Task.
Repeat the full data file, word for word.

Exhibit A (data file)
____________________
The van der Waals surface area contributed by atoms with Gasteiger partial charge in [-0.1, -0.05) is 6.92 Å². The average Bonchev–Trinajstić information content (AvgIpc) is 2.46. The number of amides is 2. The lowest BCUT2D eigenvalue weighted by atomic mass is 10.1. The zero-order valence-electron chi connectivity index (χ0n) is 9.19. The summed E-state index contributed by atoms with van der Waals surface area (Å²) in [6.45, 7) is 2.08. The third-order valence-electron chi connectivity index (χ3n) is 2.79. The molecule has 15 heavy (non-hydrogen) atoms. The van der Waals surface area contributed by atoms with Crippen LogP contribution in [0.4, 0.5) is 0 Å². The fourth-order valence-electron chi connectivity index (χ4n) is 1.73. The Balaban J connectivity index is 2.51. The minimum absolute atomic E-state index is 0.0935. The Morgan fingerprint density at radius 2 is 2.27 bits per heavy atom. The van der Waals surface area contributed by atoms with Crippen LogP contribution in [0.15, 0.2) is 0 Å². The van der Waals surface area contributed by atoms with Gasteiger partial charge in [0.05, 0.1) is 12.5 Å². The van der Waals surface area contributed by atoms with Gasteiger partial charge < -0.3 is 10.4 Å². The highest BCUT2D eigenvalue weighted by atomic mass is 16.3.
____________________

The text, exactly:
The van der Waals surface area contributed by atoms with Gasteiger partial charge in [-0.1, -0.05) is 6.92 Å². The average Bonchev–Trinajstić information content (AvgIpc) is 2.46. The number of amides is 2. The lowest BCUT2D eigenvalue weighted by atomic mass is 10.1. The zero-order valence-electron chi connectivity index (χ0n) is 9.19. The summed E-state index contributed by atoms with van der Waals surface area (Å²) in [6.45, 7) is 2.08. The third-order valence-electron chi connectivity index (χ3n) is 2.79. The molecule has 15 heavy (non-hydrogen) atoms. The van der Waals surface area contributed by atoms with Crippen LogP contribution in [0.4, 0.5) is 0 Å². The fourth-order valence-electron chi connectivity index (χ4n) is 1.73. The Balaban J connectivity index is 2.51. The minimum absolute atomic E-state index is 0.0935. The Morgan fingerprint density at radius 2 is 2.27 bits per heavy atom. The van der Waals surface area contributed by atoms with Crippen LogP contribution in [0.15, 0.2) is 0 Å². The van der Waals surface area contributed by atoms with Gasteiger partial charge in [0.05, 0.1) is 12.5 Å². The van der Waals surface area contributed by atoms with Gasteiger partial charge < -0.3 is 10.4 Å². The highest BCUT2D eigenvalue weighted by atomic mass is 16.3.